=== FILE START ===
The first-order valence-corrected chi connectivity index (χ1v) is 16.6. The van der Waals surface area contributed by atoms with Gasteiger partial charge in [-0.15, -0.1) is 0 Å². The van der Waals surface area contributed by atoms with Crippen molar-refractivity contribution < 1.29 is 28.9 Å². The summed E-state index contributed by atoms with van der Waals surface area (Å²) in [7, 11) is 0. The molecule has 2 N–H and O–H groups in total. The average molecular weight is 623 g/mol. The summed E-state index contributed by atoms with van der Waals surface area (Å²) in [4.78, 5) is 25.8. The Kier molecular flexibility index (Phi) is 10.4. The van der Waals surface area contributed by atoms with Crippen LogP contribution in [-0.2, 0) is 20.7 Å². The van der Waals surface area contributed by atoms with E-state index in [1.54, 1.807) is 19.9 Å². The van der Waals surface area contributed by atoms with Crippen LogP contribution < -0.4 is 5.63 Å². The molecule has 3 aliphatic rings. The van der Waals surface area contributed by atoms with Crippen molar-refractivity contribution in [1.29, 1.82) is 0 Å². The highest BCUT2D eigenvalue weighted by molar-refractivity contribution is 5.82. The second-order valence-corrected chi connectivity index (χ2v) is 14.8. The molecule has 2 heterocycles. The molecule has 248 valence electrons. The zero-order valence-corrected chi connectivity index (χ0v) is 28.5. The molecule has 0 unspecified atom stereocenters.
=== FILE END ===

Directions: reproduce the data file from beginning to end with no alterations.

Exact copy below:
The first-order valence-corrected chi connectivity index (χ1v) is 16.6. The van der Waals surface area contributed by atoms with Gasteiger partial charge in [-0.15, -0.1) is 0 Å². The van der Waals surface area contributed by atoms with Crippen molar-refractivity contribution < 1.29 is 28.9 Å². The summed E-state index contributed by atoms with van der Waals surface area (Å²) in [7, 11) is 0. The molecule has 2 N–H and O–H groups in total. The average molecular weight is 623 g/mol. The summed E-state index contributed by atoms with van der Waals surface area (Å²) in [4.78, 5) is 25.8. The Kier molecular flexibility index (Phi) is 10.4. The van der Waals surface area contributed by atoms with Crippen LogP contribution in [-0.2, 0) is 20.7 Å². The van der Waals surface area contributed by atoms with E-state index in [1.54, 1.807) is 19.9 Å². The van der Waals surface area contributed by atoms with Crippen LogP contribution < -0.4 is 5.63 Å². The molecule has 3 aliphatic rings. The van der Waals surface area contributed by atoms with Crippen molar-refractivity contribution in [1.29, 1.82) is 0 Å². The highest BCUT2D eigenvalue weighted by molar-refractivity contribution is 5.82. The second-order valence-corrected chi connectivity index (χ2v) is 14.8. The molecule has 2 heterocycles. The molecule has 248 valence electrons. The zero-order valence-corrected chi connectivity index (χ0v) is 28.5. The molecule has 0 unspecified atom stereocenters.